If you’re looking for merchandise from some of New York City’s top department stores this holiday season, you may find it in surprising places: the lobbies of major Manhattan hotels.
Bloomingdale’s will be selling Baccarat crystal, French chocolates and more at the Loews Regency New York. For the second year, Nordstrom will have a pop-up presence at the JW Marriott Essex House New York on Central Park South, where it will offer men’s and women’s clothes. And for the third time, Macy’s is selling souvenirs, holiday ornaments and other merchandise in the lobby of the Grand Hyatt New York, near Grand Central Terminal.
And then there are the more elaborate partnerships.
F.A.O. Schwarz is collaborating with the nearby Conrad New York Midtown to create a high-end suite whose rate starts at $3,000 per night. Guests can play with and buy merchandise such as a dance-on piano and giant stuffed animals.
The Benjamin, which since 2013 has offered guests amenities to improve their sleep, will have a new pop-up in its lobby that sells slumber-friendly products like sleep-detox kits by Kaia Naturals and pajamas by Dagsmejan. And, working with the Well Traveled Trunk, a New York vintage luggage specialist, the Sofitel New York has created a 15-foot-tall Christmas tree for its lobby; it consists of 15 pieces of Louis Vuitton luggage dating from the 1880s to the 1930s that sell from $10,000 to $16,000 each.
“It’s about convenience, bringing the store to the customer,” said Henry Harteveldt, a travel analyst for Atmosphere Research. “And after seeing the pop-up, the guest can go to the retailer’s website in his or her hotel room, or to the store itself.”
Mr. Harteveldt noted that hotels and retailers worldwide frequently worked together, with the latter offering the former’s guests benefits like a personal shopper, gift cards, and free meals or alterations. But the lobby presence is designed to make even more of an impression on travelers, potentially valuable customers.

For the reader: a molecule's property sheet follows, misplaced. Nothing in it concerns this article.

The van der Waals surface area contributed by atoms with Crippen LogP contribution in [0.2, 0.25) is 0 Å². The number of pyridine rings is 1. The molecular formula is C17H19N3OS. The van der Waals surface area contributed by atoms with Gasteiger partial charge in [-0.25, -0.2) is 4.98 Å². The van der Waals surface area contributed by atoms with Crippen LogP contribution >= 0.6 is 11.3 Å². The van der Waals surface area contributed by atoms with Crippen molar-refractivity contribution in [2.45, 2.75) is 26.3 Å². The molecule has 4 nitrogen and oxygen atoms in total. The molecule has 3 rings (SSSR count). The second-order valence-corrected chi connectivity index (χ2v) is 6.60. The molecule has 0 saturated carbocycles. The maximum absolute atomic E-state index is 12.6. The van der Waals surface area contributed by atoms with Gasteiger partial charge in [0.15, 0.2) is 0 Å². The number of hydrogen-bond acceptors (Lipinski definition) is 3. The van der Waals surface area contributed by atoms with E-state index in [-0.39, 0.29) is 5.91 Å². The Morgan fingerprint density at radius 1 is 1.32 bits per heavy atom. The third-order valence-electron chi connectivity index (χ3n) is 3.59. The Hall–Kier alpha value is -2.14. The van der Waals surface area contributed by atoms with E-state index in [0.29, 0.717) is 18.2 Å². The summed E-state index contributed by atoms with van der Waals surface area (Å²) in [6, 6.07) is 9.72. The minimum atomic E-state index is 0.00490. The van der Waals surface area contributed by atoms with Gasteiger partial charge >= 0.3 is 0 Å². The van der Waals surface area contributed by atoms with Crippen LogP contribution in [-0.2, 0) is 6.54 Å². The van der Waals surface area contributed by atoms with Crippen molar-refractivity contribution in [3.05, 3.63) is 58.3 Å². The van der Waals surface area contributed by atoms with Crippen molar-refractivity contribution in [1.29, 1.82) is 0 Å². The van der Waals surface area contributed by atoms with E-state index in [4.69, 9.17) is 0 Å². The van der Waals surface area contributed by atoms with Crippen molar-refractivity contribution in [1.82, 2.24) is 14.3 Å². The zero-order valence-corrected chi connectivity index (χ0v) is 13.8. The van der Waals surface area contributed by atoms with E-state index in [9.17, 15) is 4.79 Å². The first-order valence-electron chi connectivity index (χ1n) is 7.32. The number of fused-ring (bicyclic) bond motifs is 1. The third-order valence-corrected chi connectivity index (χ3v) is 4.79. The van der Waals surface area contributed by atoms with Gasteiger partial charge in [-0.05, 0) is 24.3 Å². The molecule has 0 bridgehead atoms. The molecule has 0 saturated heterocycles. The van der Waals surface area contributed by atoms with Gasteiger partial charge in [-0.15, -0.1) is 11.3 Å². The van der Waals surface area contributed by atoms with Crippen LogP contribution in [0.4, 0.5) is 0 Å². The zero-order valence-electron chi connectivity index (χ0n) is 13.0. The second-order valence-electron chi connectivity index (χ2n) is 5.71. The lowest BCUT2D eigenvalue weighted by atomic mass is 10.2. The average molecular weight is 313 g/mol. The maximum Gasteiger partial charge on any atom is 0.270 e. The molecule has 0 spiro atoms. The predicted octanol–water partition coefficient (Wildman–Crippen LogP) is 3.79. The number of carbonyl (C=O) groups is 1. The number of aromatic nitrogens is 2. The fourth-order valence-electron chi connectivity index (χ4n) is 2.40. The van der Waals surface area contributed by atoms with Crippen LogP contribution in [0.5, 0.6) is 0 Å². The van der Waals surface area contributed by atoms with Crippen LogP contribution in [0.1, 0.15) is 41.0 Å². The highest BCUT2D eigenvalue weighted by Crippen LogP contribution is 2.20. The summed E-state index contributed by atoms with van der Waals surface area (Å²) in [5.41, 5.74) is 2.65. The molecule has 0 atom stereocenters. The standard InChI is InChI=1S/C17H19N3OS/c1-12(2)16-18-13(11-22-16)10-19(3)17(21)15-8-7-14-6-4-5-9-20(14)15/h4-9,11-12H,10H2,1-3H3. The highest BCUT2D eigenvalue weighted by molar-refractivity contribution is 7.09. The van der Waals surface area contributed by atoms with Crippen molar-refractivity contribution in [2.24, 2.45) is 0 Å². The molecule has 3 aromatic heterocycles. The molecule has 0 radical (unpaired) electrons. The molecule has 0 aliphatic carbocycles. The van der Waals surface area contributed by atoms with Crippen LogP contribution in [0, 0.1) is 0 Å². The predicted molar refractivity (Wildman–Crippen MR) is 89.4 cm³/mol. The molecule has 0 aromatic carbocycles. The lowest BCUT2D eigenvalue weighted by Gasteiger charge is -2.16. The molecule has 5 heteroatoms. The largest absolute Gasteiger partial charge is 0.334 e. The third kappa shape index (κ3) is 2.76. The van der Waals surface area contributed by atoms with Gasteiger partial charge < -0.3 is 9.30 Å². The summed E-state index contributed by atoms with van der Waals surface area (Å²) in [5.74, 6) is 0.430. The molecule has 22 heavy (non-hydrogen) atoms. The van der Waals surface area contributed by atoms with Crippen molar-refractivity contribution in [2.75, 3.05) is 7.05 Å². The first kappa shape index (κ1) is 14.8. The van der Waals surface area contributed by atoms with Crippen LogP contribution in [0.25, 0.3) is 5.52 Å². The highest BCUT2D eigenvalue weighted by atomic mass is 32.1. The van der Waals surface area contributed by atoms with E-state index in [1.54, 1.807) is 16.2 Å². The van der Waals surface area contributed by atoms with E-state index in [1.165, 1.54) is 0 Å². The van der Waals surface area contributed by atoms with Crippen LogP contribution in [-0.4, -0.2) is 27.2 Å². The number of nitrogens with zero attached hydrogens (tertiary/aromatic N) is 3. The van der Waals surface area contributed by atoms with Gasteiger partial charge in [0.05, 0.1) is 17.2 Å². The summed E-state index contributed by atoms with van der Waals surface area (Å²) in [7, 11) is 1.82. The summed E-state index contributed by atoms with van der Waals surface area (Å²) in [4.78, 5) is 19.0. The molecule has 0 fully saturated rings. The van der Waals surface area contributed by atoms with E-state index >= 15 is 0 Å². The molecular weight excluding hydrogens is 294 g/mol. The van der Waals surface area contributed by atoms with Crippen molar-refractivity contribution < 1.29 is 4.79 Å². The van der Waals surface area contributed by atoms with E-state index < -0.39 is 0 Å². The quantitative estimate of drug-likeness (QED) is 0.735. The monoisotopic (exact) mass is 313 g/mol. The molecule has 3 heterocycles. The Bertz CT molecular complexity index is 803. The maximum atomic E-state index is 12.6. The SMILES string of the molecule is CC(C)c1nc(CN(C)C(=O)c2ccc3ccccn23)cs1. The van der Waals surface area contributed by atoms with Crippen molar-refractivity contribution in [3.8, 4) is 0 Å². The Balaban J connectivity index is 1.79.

“If you catch someone on vacation, there’s a good chance you can catch her as a customer,” said Mortimer Singer, the chief executive of Traub, a retail consultancy. “They can afford to travel, they’re at ease, and they have a wish to spend.”
The total number of visitors to New York City this year is expected to reach 66.9 million, according to NYC & Company, the city’s tourism marketing agency. That would be an increase of 2.9 percent from last year and include an estimated seven million travelers between Thanksgiving and the end of the year. Last year, visitors spent $8.9 billion on retail, almost one-fifth of all their expenditures.
All of the hotels offering holiday retail experiences are members of NYC & Company, as are Macy’s, Nordstrom and Bloomingdale’s. The organization maintains a visitor center in Macy’s Herald Square flagship store.
New York appears to be the primary city for these kind of retail-hotel mash-ups, though examples can also be found in places like Washington. The fashion jewelry company Alexis Bittar rents a display case at the St. Regis in Washington and plans to offer a pop-up shopping experience there on Sunday to kick off the hotel’s holiday Champagne brunch. At the Conrad in Washington, guests in the most expensive suites are being offered personalized, in-room shopping with Moncler, the Italian puffer coat specialist; the local store delivers items to try on.
Andrew Lipsman, principal retail and e-commerce analyst for eMarketer, is forecasting that retail sales in the United States will rise 3.8 percent this holiday season, while the National Retail Federation is forecasting a climb of 3.8 to 4.2 percent.
Mr. Lipsman said he was not surprised that the retail-hotel holiday collaboration concept was primarily centered on New York so far.
“New York is the epicenter of retail,” he said. “New York is the epicenter of holiday travel.”
He added that stores like Macy’s, Nordstrom and Bloomingdale’s had a “fair amount of exposure in malls, where there is declining foot traffic.”
“They’re trying to remain relevant,” Mr. Lipsman said. “They are leaning into the experiential and doing it by experimenting. More than anything, they’re trying to recapture and maintain some brand cachet, create a halo effect for the brand.”
Bloomingdale’s aim in collaborating with the Loews Regency New York is “ultimately to drive traffic, visit the flagship,” said Frank Berman, executive vice president and chief marketing officer of Bloomingdale’s. “Our goal is to extend the reach for the brand in an aspirational setting.”
The holiday collaborations do not call for a major investment from retailers, said Jen Redding, consumer retail analyst for Wedbush Securities. The New York hotels said they were not charging rent for the pop-ups or getting a percentage of sales.
The luggage tree at the Sofitel New York — which also displayed vintage trunks from the Well Traveled Trunk last spring and frequently exhibits art in its lobby — is part of Sofitel’s worldwide effort to promote “Christmas couture,” said the hotel’s general manager, Simon Antoine.
“For us, it’s about creating something unique and different,” he said. “These days, if it’s not Instagrammable, does it even exist?”